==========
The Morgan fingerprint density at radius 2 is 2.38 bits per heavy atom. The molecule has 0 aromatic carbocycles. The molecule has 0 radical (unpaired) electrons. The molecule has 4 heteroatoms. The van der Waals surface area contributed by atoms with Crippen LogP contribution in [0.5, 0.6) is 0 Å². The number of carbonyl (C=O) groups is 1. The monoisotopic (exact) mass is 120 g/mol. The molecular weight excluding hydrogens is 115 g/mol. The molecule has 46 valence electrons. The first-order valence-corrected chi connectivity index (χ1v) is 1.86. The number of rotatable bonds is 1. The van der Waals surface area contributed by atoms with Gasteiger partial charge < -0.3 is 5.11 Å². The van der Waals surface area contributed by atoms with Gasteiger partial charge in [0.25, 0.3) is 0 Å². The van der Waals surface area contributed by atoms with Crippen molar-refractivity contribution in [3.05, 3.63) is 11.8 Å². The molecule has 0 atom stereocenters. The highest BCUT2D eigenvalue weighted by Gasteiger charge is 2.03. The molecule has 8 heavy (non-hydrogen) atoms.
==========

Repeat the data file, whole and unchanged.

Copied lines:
The Morgan fingerprint density at radius 2 is 2.38 bits per heavy atom. The molecule has 0 aromatic carbocycles. The molecule has 0 radical (unpaired) electrons. The molecule has 4 heteroatoms. The van der Waals surface area contributed by atoms with Crippen LogP contribution in [0.5, 0.6) is 0 Å². The number of carbonyl (C=O) groups is 1. The monoisotopic (exact) mass is 120 g/mol. The molecular weight excluding hydrogens is 115 g/mol. The molecule has 46 valence electrons. The first-order valence-corrected chi connectivity index (χ1v) is 1.86. The number of rotatable bonds is 1. The van der Waals surface area contributed by atoms with Gasteiger partial charge < -0.3 is 5.11 Å². The van der Waals surface area contributed by atoms with Gasteiger partial charge in [0.25, 0.3) is 0 Å². The van der Waals surface area contributed by atoms with Crippen molar-refractivity contribution in [3.05, 3.63) is 11.8 Å². The molecule has 0 atom stereocenters. The highest BCUT2D eigenvalue weighted by Gasteiger charge is 2.03. The molecule has 8 heavy (non-hydrogen) atoms.